Listening to him, Mr. Jackson said he was dismayed by how they had been torn apart. “Oh, my God, we used to talk for hours about music,” he said.
More broadly, the issue here has pitted resident against resident, often along social and economic lines. This is a place where big-city transplants wearing Birkenstocks and artsy jewelry mingle with working-class people in dirt-encrusted boots who know how to handle a shotgun and proudly inhabit the homes of their ancestors. Despite Vermont’s image as a place of bucolic egalitarianism, home of the avowedly socialist candidate for president, tensions over privilege and tradition simmer just under the surface, and the bathroom wars have brought them to the fore.
“I go in and do my thing and leave, but I have a concern about child molesters and pedophiles,” Joe Kopacz, 48, who runs a rock-crushing operation, said as he stopped into Lisai’s Chester Market.
Society does not change on a dime, especially small-town society, said Deb Brown, a member of the Green Mountain Union High School board, speaking in MacLaomainn’s, a pub and popular gathering spot that she owns with her husband. For people like her daughter, who was on girls’ sports teams with A J when he was Autumn, this is intensely personal, not just philosophical.
“As we move forward as a community, there has to be compassion on both sides,” Ms. Brown said. “He needs to understand that this has been 15 years that students have known him one way. It’s obviously his choice, but maybe he should have respect for his classmates right now.”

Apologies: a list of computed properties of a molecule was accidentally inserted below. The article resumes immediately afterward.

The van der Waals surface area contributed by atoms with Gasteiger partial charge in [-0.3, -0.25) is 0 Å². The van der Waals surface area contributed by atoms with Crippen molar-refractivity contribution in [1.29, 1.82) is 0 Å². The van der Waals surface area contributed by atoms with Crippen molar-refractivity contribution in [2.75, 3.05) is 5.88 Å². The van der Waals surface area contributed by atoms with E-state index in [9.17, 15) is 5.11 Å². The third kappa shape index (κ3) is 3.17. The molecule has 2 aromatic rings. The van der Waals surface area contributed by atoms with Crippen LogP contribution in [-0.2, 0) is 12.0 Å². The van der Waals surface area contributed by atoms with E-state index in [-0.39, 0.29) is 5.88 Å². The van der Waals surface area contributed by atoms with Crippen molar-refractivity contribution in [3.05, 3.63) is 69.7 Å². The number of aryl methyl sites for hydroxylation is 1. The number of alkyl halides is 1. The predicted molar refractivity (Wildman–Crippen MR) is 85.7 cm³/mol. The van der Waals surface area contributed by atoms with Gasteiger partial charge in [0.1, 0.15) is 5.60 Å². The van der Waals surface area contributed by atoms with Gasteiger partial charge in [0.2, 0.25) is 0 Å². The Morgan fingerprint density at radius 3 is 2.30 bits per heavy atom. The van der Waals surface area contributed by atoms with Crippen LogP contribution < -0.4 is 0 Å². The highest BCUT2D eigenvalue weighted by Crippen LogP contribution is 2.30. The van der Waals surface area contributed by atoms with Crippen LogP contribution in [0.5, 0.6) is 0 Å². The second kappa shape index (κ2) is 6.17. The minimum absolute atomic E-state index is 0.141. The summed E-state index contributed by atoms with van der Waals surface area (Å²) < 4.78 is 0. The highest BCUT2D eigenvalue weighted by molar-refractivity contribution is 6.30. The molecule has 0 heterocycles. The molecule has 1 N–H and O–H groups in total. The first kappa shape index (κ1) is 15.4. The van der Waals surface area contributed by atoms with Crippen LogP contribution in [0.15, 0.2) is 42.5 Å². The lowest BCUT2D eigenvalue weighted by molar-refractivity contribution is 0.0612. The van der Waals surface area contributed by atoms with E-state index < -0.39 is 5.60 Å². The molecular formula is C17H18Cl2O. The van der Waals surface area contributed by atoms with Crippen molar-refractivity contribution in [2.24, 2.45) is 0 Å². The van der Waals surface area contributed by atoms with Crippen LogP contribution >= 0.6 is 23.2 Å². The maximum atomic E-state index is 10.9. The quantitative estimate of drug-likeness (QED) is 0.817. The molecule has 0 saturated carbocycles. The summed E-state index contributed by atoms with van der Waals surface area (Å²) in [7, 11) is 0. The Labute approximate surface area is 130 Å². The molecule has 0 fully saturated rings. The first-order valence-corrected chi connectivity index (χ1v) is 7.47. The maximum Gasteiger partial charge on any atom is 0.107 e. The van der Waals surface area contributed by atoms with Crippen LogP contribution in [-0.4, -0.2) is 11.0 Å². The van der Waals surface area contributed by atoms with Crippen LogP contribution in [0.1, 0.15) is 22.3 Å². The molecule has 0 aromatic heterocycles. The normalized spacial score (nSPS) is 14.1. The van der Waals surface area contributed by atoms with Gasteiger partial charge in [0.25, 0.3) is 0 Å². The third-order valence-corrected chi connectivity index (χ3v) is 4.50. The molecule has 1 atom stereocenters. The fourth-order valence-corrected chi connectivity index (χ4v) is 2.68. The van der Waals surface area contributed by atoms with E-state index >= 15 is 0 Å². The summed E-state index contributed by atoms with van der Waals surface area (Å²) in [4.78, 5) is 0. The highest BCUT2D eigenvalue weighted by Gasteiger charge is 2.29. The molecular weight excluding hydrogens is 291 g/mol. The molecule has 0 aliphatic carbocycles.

Mr. Jackson has gradually been making the transition from a vivacious girl with a big smile and long wavy locks to a husky boy with chopped hair dyed several shades of green, snakebite piercings in his lips and gauges embedded in his earlobes. His chest is visibly bound, and because he has not yet started taking male hormones — he plans to do that, and also to have “top surgery,” he says — his face is smooth and still has feminine contours. He once thought he was lesbian, and is still attracted to girls.
His mother, Tracy, a case manager for children with developmental disabilities, and his father, Scott, a mechanical engineer, came to Vermont from Connecticut to try it out 20 years ago and stayed. They brought up A J and his older brother in a log cabin in the woods, where they raise chickens and ducks, including a duck named Bernie, for you know who.
“A typical American family,” his mother said, smiling.
He was in sixth grade when he realized he was meant to be a boy, he said, and came out to the school last year in ninth grade, sending emails to teachers. When he entered Green Mountain in seventh grade, “I was using the female bathroom because, I really don’t know, I was still kind of back and forth about my identity,” Mr. Jackson said. “This year is the year I started using the men’s bathroom, because I already felt like way more comfortable in who I was.”
There were practical issues. When he had his period, he wondered if he should revert to the girls’ bathroom, because there was no place to throw away his used tampons. But he had started feeling like an intruder in the girls’ bathroom, and the single bathrooms were so far out of the way it was hard to get to class on time.
So he stuck with the boys’ bathroom.